Salt Lake Mayor Palmer DePaulis said Tuesday he won't stand by and watch his city become cannon fodder in a war between Gov. Norm Bangerter and Ted Wilson, his Democratic rival, in their quest for the statehouse.
"I am not going to let Salt Lake City suffer from someone saying Ted wasn't a good mayor, so the city's a mess," DePaulis said in a Deseret News interview."I think it's far more complicated than that," DePaulis stressed. "I don't want to be in the middle of some political attacks to either discredit Ted, or enhance Ted, and make Salt Lake City and its citizens be the butt of that issue."
But Bangerter's quarrel isn't with the city residents or their current mayor.
Dave Buhler, Bangerter's campaign manager, said DePaulis "inherited a very difficult situation on many fronts" - everything from whether to renovate the City-County Building, the deterioration of Block 57 and the rent agreement with the Utah Jazz.
DePaulis can't be blamed for those things, Buhler said. "But the fact is that Ted Wilson has a rec-ord and that is fair game. I don't think there is anything being said by the governor or his campaign or the Republican Party that is out of line at all - particularly if you put it in the context of what Wilson said about people leaving the state."
He said the fact is the state population has continued to increase, compared with Salt Lake City, where there was a net decrease of 10,000 during Wilson's administration.
Buhler added the Bangerter campaign is growing weary of Wilson hiding behind "slick advertising and surrogates" and not talking about his record. They want a debate.
State Democratic Party Chairman Randy Horiuchi, who says he's sick of the so-called "Salt Lake City bashing," is ready to give them one.
The capital, he said, has been the brunt not only of Bangerter and Independent Party gubernatorial candidate Merrill Cook, but also of new Republican Party ads that refer to the capital as a "ghost town."
"These remind me of the bashing we have taken from the Wall Street Journal and the Los Angeles Times," Horiuchi said. "That kind of bashing is so counterproductive to Salt Lake City and the state, especially in light of the hundreds of thousands of dollars we are spending promoting Utah as `A pretty, great state.'
"It's incredible to me that these individuals would bash Salt Lake City for the sake of politics when our image really needs to be stronger," he stressed. "How can we have a strong Utah if we don't have a strong Salt Lake City?
"I know in my heart the reason why they are doing this is because the bad showing in the polls is making them desperate, so they are using this bashing device at the expense of Utah."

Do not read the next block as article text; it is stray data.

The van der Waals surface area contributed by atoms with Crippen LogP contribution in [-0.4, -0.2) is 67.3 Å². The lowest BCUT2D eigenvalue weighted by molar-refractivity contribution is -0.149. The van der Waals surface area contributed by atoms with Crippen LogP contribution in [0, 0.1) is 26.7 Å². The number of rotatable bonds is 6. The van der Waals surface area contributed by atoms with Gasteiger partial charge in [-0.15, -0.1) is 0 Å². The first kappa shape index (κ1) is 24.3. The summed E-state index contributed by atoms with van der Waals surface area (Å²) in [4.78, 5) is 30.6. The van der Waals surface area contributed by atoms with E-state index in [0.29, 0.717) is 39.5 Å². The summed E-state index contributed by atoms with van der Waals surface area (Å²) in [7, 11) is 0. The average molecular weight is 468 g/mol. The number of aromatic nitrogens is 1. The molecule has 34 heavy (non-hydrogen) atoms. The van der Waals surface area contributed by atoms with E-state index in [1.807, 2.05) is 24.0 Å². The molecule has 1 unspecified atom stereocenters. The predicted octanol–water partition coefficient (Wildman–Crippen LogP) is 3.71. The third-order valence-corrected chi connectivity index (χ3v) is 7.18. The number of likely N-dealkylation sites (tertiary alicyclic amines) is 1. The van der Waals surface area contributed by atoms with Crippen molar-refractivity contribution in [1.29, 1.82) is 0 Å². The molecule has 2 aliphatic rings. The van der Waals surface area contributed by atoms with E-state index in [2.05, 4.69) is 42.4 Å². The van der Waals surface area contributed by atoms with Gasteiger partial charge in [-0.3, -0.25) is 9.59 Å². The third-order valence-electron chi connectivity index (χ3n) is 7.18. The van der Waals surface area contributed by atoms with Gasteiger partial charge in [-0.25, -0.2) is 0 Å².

The city's mayor isn't going to sit back silently and take it, however.
"I'm chagrined in that Salt Lake City ought not to come up on the short end of a political situation. I don't think Salt Lake City is falling apart at the seams," DePaulis said. "I'm going to be very vocal about defending Salt Lake City against anyone's actions during the campaign process."
Difficulties faced by Salt Lake City - like the deterioration of downtown, a poor housing climate and a general drop in revenues - are also faced by other Utah cities, DePaulis said.
"I believe our economy has been very slow and stagnant in the past several years and that the economy has affected the capital city very strongly. But it has probably affected other cities more," he said. "We have kind of held our own."
The mayor, who openly supports Wilson, stopped short of being overly critical of Bangerter, saying "I'm not out to cast stones at the current administration."
He said a lot of factors, such as the national economy and declining oil prices, are out of Bangerter's con-trol.
"But I also don't want the current administration attacking Salt Lake City, saying the city is a mess and it's all because of Ted Wilson or me," he said. "The state could help us greatly if the sales taxes were up, jobs were out there, economic development was strong and we were getting more business.
"It's the issue of leadership. If there's good, strong leadership in place that works our way out of these tough issues, then we are the better for it," he said. "Currently we seem to be languishing, and there doesn't seem to be a strong feeling of direction of leadership to take us out of the tough issues."
Does this mean that the mayor is stumping for Wilson?
According to DePaulis, he's sitting on the sidelines reiterating the same sentiment Wilson expressed when DePaulis ran for mayor: "Why whip a good race horse?"
"He's 20 points ahead in the polls. In my view people have made up their minds in a way," DePaulis said. "My endorsement isn't going to make him win. My view is that unless Ted makes a terrible mistake, he's going to do quite well."